While I had read, 'Action, Reasons, and Causes' as an undergraduate I was struck to discover, as a graduate student, just how prevalent the view that all actions are intentional under some description was. This seemed counter-intuitive to me since clearly one may do some things intentionally and others unintentionally. I struggled with this for some years but eventually came to defend the view (in my book The Things We Do and Why Do Them) that while the event of my doing one thing intentionally may be identical to the event of my doing some other thing unintentionally, such events are not themselves intentional under any description.
2. What are you working on at the moment?
I just finished writing a book on Hume's philosophy of action last week and editing another book, which will be out with Routledge in a few months. I now have a number of other projects I'm just returning to, including a collaboration with Microsoft Research on the explanation of AI behaviour. I'm also working on way too many new books. One is a tradebook on mistakes and why we make them, another explores what it takes to understand oneself and others, and a third is a long overdue textbook on the philosophy of action.
But the one that has been taking up most of my recent time attempts to demonstrate the relevance of philosophy of action for normative and practical ethics. I argue that it is quite remarkable how all the main theories of right action say next to nothing about what they take an action to be. My suspicion is that different concepts and conceptions of action render different normative theories more or less plausible, but that the proponents of such theories all assume that they either share a common notion of action or that one can simply plug in one's favourite action theory without this affecting the debate in any way. Take away this assumption, and the whole of normative (and by extension applied) ethics needs to be considered anew.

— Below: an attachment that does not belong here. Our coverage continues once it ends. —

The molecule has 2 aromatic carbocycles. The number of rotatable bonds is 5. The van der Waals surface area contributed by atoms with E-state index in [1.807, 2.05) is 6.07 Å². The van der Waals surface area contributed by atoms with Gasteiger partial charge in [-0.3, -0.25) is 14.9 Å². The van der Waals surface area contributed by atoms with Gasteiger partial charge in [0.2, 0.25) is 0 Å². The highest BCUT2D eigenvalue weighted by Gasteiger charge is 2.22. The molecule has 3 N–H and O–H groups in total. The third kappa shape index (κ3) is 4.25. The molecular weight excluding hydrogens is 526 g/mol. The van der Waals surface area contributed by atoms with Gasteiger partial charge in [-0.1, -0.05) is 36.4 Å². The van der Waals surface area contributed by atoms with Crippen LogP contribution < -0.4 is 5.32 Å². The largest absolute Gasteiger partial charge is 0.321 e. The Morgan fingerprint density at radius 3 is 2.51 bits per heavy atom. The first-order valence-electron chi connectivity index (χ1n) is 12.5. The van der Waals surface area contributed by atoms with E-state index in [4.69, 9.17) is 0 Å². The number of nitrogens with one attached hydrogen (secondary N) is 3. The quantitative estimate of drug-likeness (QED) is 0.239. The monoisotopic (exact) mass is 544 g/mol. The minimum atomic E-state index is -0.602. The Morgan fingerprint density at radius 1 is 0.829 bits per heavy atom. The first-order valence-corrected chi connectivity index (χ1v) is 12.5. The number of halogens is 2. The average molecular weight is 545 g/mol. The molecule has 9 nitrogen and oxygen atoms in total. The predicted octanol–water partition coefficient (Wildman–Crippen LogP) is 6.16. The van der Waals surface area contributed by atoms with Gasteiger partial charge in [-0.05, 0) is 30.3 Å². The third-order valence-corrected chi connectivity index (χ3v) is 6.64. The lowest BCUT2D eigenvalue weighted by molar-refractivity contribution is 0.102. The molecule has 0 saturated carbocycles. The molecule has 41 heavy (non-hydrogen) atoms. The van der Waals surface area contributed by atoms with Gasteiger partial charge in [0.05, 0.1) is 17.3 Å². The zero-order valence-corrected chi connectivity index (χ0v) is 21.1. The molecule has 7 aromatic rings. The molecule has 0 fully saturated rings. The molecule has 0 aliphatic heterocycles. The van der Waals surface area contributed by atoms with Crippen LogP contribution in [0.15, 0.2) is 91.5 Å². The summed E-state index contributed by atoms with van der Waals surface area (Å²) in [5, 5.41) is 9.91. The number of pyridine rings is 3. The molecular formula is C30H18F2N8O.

3. What is your 5-15 sentence account of what an action is?
I think that any such account is bound to fail, so let me try to tell you why in about 10 (or a couple more) sentences. In ordinary language, the word 'action' is ambiguous. It can refer to either what one does or to one's doing (of) it. Some philosophers of action use the words 'doing' and 'deed' (or 'thing done') to disambiguate between the two. These should be treated as technical terms marking important conceptual space, since in ordinary language all of these terms retain the original ambiguity of 'action' to a relatively high degree. So, I think there are at least two different concepts of action, each equally legitimate and important for different reasons.